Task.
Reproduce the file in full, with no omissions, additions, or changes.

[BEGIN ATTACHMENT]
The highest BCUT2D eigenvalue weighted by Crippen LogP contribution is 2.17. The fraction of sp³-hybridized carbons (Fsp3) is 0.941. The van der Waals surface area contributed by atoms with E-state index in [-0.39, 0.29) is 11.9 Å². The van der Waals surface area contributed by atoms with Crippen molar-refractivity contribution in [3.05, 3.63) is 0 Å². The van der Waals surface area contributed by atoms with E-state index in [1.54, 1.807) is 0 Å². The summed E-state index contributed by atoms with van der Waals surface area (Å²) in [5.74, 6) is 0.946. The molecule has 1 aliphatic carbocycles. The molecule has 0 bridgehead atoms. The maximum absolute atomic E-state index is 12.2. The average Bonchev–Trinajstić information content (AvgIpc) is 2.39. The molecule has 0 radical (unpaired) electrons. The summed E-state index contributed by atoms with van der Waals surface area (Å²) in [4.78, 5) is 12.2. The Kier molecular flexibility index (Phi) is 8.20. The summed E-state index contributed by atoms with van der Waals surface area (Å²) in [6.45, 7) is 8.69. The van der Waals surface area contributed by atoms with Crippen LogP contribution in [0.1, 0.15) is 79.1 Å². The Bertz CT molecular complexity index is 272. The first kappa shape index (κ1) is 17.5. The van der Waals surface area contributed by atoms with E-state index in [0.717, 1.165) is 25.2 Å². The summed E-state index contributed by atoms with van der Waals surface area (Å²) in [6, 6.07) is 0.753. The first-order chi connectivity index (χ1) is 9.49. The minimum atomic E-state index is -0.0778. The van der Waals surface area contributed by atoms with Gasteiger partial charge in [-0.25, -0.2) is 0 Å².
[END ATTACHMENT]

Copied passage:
The highest BCUT2D eigenvalue weighted by Crippen LogP contribution is 2.17. The fraction of sp³-hybridized carbons (Fsp3) is 0.941. The van der Waals surface area contributed by atoms with E-state index in [-0.39, 0.29) is 11.9 Å². The van der Waals surface area contributed by atoms with Crippen molar-refractivity contribution in [3.05, 3.63) is 0 Å². The van der Waals surface area contributed by atoms with E-state index in [1.54, 1.807) is 0 Å². The summed E-state index contributed by atoms with van der Waals surface area (Å²) in [5.74, 6) is 0.946. The molecule has 1 aliphatic carbocycles. The molecule has 0 bridgehead atoms. The maximum absolute atomic E-state index is 12.2. The average Bonchev–Trinajstić information content (AvgIpc) is 2.39. The molecule has 0 radical (unpaired) electrons. The summed E-state index contributed by atoms with van der Waals surface area (Å²) in [4.78, 5) is 12.2. The Kier molecular flexibility index (Phi) is 8.20. The summed E-state index contributed by atoms with van der Waals surface area (Å²) in [6.45, 7) is 8.69. The van der Waals surface area contributed by atoms with Crippen LogP contribution in [0.1, 0.15) is 79.1 Å². The Bertz CT molecular complexity index is 272. The first kappa shape index (κ1) is 17.5. The van der Waals surface area contributed by atoms with E-state index in [0.717, 1.165) is 25.2 Å². The summed E-state index contributed by atoms with van der Waals surface area (Å²) in [6, 6.07) is 0.753. The first-order chi connectivity index (χ1) is 9.49. The minimum atomic E-state index is -0.0778. The van der Waals surface area contributed by atoms with Gasteiger partial charge in [-0.25, -0.2) is 0 Å².